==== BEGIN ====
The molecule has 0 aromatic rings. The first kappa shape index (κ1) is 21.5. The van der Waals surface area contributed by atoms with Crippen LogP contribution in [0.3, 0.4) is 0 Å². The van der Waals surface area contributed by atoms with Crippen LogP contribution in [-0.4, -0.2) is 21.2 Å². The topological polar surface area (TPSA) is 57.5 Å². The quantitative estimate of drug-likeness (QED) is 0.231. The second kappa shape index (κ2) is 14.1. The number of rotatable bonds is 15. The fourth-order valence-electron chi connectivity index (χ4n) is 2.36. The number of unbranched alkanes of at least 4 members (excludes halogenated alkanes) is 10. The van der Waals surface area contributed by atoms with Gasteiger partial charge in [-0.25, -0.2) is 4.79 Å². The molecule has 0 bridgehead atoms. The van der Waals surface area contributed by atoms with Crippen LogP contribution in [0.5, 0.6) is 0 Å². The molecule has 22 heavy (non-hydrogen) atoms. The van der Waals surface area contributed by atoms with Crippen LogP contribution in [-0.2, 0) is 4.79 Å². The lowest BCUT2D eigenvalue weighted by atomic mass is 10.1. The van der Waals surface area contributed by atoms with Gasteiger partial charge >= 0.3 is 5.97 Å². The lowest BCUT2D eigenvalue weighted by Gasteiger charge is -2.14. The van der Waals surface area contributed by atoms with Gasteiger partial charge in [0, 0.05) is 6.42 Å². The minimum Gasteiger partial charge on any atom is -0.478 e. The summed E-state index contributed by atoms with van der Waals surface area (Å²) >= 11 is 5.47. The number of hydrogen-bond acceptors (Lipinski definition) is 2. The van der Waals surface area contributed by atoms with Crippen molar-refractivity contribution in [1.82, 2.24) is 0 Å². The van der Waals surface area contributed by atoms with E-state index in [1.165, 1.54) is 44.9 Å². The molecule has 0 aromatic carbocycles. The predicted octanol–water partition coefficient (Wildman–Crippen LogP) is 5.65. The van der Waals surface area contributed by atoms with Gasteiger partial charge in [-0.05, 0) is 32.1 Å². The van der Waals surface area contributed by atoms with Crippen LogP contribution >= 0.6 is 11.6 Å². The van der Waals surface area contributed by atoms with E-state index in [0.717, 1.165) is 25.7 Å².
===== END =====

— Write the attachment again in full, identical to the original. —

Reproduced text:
The molecule has 0 aromatic rings. The first kappa shape index (κ1) is 21.5. The van der Waals surface area contributed by atoms with Crippen LogP contribution in [0.3, 0.4) is 0 Å². The van der Waals surface area contributed by atoms with Crippen LogP contribution in [-0.4, -0.2) is 21.2 Å². The topological polar surface area (TPSA) is 57.5 Å². The quantitative estimate of drug-likeness (QED) is 0.231. The second kappa shape index (κ2) is 14.1. The number of rotatable bonds is 15. The fourth-order valence-electron chi connectivity index (χ4n) is 2.36. The number of unbranched alkanes of at least 4 members (excludes halogenated alkanes) is 10. The van der Waals surface area contributed by atoms with Gasteiger partial charge in [-0.25, -0.2) is 4.79 Å². The molecule has 0 bridgehead atoms. The van der Waals surface area contributed by atoms with Crippen LogP contribution in [0.5, 0.6) is 0 Å². The molecule has 22 heavy (non-hydrogen) atoms. The van der Waals surface area contributed by atoms with Crippen LogP contribution in [-0.2, 0) is 4.79 Å². The lowest BCUT2D eigenvalue weighted by atomic mass is 10.1. The van der Waals surface area contributed by atoms with Gasteiger partial charge >= 0.3 is 5.97 Å². The lowest BCUT2D eigenvalue weighted by Gasteiger charge is -2.14. The van der Waals surface area contributed by atoms with Gasteiger partial charge in [0, 0.05) is 6.42 Å². The minimum Gasteiger partial charge on any atom is -0.478 e. The summed E-state index contributed by atoms with van der Waals surface area (Å²) >= 11 is 5.47. The number of hydrogen-bond acceptors (Lipinski definition) is 2. The van der Waals surface area contributed by atoms with Crippen molar-refractivity contribution in [1.82, 2.24) is 0 Å². The van der Waals surface area contributed by atoms with E-state index in [1.165, 1.54) is 44.9 Å². The molecule has 0 aromatic carbocycles. The predicted octanol–water partition coefficient (Wildman–Crippen LogP) is 5.65. The van der Waals surface area contributed by atoms with Gasteiger partial charge in [-0.05, 0) is 32.1 Å². The van der Waals surface area contributed by atoms with Crippen LogP contribution >= 0.6 is 11.6 Å². The van der Waals surface area contributed by atoms with E-state index in [0.717, 1.165) is 25.7 Å².